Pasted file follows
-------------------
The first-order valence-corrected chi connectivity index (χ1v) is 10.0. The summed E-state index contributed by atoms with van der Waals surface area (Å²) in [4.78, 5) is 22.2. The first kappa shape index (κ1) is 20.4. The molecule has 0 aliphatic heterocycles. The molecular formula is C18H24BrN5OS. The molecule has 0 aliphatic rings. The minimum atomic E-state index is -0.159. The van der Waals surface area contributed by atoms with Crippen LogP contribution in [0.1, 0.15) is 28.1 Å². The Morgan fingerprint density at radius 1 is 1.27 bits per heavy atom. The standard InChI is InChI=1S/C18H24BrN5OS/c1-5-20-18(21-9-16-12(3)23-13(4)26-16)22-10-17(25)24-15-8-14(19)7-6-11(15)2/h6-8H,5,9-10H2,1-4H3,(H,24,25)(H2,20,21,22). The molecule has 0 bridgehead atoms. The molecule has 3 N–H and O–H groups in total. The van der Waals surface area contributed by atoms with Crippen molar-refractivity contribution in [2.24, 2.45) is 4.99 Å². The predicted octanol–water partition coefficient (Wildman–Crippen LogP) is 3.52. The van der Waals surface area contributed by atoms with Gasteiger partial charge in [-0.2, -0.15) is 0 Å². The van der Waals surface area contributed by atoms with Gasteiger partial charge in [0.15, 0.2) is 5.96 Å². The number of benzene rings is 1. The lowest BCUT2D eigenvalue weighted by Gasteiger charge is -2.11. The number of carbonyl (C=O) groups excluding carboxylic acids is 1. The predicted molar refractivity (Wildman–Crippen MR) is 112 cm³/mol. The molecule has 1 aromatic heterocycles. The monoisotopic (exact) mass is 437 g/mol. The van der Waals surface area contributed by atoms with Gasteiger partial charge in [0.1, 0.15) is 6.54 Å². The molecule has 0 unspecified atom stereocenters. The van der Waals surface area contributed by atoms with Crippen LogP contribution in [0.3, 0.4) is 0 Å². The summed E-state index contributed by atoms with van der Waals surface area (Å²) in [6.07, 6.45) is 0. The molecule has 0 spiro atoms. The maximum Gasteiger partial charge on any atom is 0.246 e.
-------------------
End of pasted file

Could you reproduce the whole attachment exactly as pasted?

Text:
The first-order valence-corrected chi connectivity index (χ1v) is 10.0. The summed E-state index contributed by atoms with van der Waals surface area (Å²) in [4.78, 5) is 22.2. The first kappa shape index (κ1) is 20.4. The molecule has 0 aliphatic heterocycles. The molecular formula is C18H24BrN5OS. The molecule has 0 aliphatic rings. The minimum atomic E-state index is -0.159. The van der Waals surface area contributed by atoms with Crippen LogP contribution in [0.1, 0.15) is 28.1 Å². The Morgan fingerprint density at radius 1 is 1.27 bits per heavy atom. The standard InChI is InChI=1S/C18H24BrN5OS/c1-5-20-18(21-9-16-12(3)23-13(4)26-16)22-10-17(25)24-15-8-14(19)7-6-11(15)2/h6-8H,5,9-10H2,1-4H3,(H,24,25)(H2,20,21,22). The molecule has 0 bridgehead atoms. The molecule has 3 N–H and O–H groups in total. The van der Waals surface area contributed by atoms with Crippen molar-refractivity contribution in [2.24, 2.45) is 4.99 Å². The predicted octanol–water partition coefficient (Wildman–Crippen LogP) is 3.52. The van der Waals surface area contributed by atoms with Gasteiger partial charge in [-0.2, -0.15) is 0 Å². The van der Waals surface area contributed by atoms with Gasteiger partial charge in [0.15, 0.2) is 5.96 Å². The number of benzene rings is 1. The lowest BCUT2D eigenvalue weighted by Gasteiger charge is -2.11. The number of carbonyl (C=O) groups excluding carboxylic acids is 1. The predicted molar refractivity (Wildman–Crippen MR) is 112 cm³/mol. The molecule has 1 aromatic heterocycles. The monoisotopic (exact) mass is 437 g/mol. The van der Waals surface area contributed by atoms with Gasteiger partial charge in [0.1, 0.15) is 6.54 Å². The molecule has 0 unspecified atom stereocenters. The van der Waals surface area contributed by atoms with Crippen LogP contribution in [0.3, 0.4) is 0 Å². The summed E-state index contributed by atoms with van der Waals surface area (Å²) in [6.07, 6.45) is 0. The molecule has 0 spiro atoms. The maximum Gasteiger partial charge on any atom is 0.246 e.